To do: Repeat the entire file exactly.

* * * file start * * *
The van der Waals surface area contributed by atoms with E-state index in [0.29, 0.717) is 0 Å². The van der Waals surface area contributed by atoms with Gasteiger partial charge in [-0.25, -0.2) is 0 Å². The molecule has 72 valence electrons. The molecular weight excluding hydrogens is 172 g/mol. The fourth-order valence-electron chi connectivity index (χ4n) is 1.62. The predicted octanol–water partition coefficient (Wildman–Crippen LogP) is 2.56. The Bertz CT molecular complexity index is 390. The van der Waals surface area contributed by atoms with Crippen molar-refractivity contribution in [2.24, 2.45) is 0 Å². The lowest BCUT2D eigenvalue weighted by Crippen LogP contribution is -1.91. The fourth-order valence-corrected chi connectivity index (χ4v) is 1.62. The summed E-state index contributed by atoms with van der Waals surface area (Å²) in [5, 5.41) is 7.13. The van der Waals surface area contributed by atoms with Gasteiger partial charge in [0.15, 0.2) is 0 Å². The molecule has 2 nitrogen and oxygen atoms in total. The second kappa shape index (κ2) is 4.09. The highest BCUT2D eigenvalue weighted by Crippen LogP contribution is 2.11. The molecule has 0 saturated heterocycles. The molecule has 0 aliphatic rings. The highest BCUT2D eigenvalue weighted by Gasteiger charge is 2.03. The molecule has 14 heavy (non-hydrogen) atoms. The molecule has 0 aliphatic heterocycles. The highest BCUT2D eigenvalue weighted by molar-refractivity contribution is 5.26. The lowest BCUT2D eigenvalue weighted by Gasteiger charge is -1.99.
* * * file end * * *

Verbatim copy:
The van der Waals surface area contributed by atoms with E-state index in [0.29, 0.717) is 0 Å². The van der Waals surface area contributed by atoms with Gasteiger partial charge in [-0.25, -0.2) is 0 Å². The molecule has 72 valence electrons. The molecular weight excluding hydrogens is 172 g/mol. The fourth-order valence-electron chi connectivity index (χ4n) is 1.62. The predicted octanol–water partition coefficient (Wildman–Crippen LogP) is 2.56. The Bertz CT molecular complexity index is 390. The van der Waals surface area contributed by atoms with Crippen molar-refractivity contribution in [2.24, 2.45) is 0 Å². The lowest BCUT2D eigenvalue weighted by Crippen LogP contribution is -1.91. The fourth-order valence-corrected chi connectivity index (χ4v) is 1.62. The summed E-state index contributed by atoms with van der Waals surface area (Å²) in [5, 5.41) is 7.13. The van der Waals surface area contributed by atoms with Gasteiger partial charge in [0.15, 0.2) is 0 Å². The molecule has 2 nitrogen and oxygen atoms in total. The second kappa shape index (κ2) is 4.09. The highest BCUT2D eigenvalue weighted by Crippen LogP contribution is 2.11. The molecule has 0 saturated heterocycles. The molecule has 0 aliphatic rings. The highest BCUT2D eigenvalue weighted by Gasteiger charge is 2.03. The molecule has 14 heavy (non-hydrogen) atoms. The molecule has 0 aliphatic heterocycles. The highest BCUT2D eigenvalue weighted by molar-refractivity contribution is 5.26. The lowest BCUT2D eigenvalue weighted by Gasteiger charge is -1.99.